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Preliminary study and Identification of insects’ species of forensic importance in Urmia, Iran

A Tüzün
F Dabiri
Sl Yüksel


The proper identification of the insect and arthropod species of forensic importance is the most crucial element in the field of forensic entomology. The main objective in this study was the identification of insects’ species of forensic importance in Urmia (37°, 33 N. and 45°, 4, 45 E.) and establishment of a preliminary data-base for forensic entomology purposes in Iran for the first time. A combination of various body viscera and tissues of some of vertebrates (sheep, cow, fish and hen), such as head, paunch, spleen, intestine, derma and liver was exposed in an open land on the private possession for 53 days. Ambient daily temperature (maximum and minimum) and relative humidity values were recorded; and existing keys were used for identification of different species. During the period of study, rainfall was none; average total temperature was 23.77°C; and average of mean RH or average total RH was 46.41%. Five stages of decomposition were recognized. A total of 3179 individuals were collected; belonging to 5 orders (Diptra, Coleoptera, Hymenoptera, Dermaptera and Blattaria), 11 families, 16 genera and 18 species: Psychoda sp, (Dip. Psychodidae), Calliphora vicina (Dip. Calliphoridae),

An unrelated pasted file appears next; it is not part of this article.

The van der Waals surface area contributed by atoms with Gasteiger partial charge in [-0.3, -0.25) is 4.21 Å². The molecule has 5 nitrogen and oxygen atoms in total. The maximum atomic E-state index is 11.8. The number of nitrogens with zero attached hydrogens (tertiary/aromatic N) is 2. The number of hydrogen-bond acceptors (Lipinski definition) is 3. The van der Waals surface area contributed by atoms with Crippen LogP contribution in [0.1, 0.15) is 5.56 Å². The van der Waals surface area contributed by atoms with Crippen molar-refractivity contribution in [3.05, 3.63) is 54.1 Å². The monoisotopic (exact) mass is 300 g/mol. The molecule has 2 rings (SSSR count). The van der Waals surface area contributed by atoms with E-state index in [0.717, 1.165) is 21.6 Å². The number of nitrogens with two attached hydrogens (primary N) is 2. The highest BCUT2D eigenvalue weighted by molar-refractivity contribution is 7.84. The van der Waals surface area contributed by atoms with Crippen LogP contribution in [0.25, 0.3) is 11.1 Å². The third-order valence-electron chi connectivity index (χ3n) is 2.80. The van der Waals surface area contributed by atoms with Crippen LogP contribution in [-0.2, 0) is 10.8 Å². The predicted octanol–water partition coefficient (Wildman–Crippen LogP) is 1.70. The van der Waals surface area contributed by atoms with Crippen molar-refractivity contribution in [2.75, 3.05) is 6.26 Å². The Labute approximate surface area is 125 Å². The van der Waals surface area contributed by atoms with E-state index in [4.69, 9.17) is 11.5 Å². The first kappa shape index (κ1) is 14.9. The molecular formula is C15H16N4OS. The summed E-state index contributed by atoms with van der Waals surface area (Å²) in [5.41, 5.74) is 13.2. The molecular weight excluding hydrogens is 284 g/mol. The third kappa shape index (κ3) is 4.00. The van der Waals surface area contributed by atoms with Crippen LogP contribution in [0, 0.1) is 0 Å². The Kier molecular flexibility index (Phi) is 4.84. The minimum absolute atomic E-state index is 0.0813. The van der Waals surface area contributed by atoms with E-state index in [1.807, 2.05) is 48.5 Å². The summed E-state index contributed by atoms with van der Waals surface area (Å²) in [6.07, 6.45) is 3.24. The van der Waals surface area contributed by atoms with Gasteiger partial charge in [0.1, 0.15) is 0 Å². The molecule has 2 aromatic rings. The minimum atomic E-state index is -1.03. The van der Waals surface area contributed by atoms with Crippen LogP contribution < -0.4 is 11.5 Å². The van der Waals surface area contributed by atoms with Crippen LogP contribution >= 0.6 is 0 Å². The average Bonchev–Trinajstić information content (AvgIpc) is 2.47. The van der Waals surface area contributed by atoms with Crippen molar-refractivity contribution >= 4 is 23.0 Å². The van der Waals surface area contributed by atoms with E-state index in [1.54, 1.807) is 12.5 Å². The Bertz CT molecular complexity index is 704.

Calliphora vomitoria (Dip. Calliphoridae), Lucilia sericata (Dip. Calliphoridae), Chrysoma sp. (Dip.Calliphoridae), Musca domestica (Dip. Muscidae), Muscina stabulans (Dip. Muscidae), Fannia canicularis (Dip. Fannidae), Sarcophaga haemorrhoidalis (Dip. Sarcophagidae), Sarcophaga sp. (Dip.Sarcophagidae), Wohlfartia magnifica (Dip. Sarcophagidae), Dermestes maculates (Col. Dermestidae), Necrophorus sp.(Col.Silphidae), Blatta orientalis (Blattaria . Blattidae), Vespula germanica (Hym.Vespidae), Messor caducus (Hym. Formicidae), Cataglyphis sp. (Hym. Formicidae) and
Forficula auricularia (Dermaptera. Forficulidae). The species of Psychoda sp, (Dip. Psychodidae), M. caducus, Cataglyphis sp. (Hym. Formicidae) and F. auricularia (Dermaptera. Forficulidae) are seldomly reported in previous researches; and they were heavily focused to tissues of animals in these studies.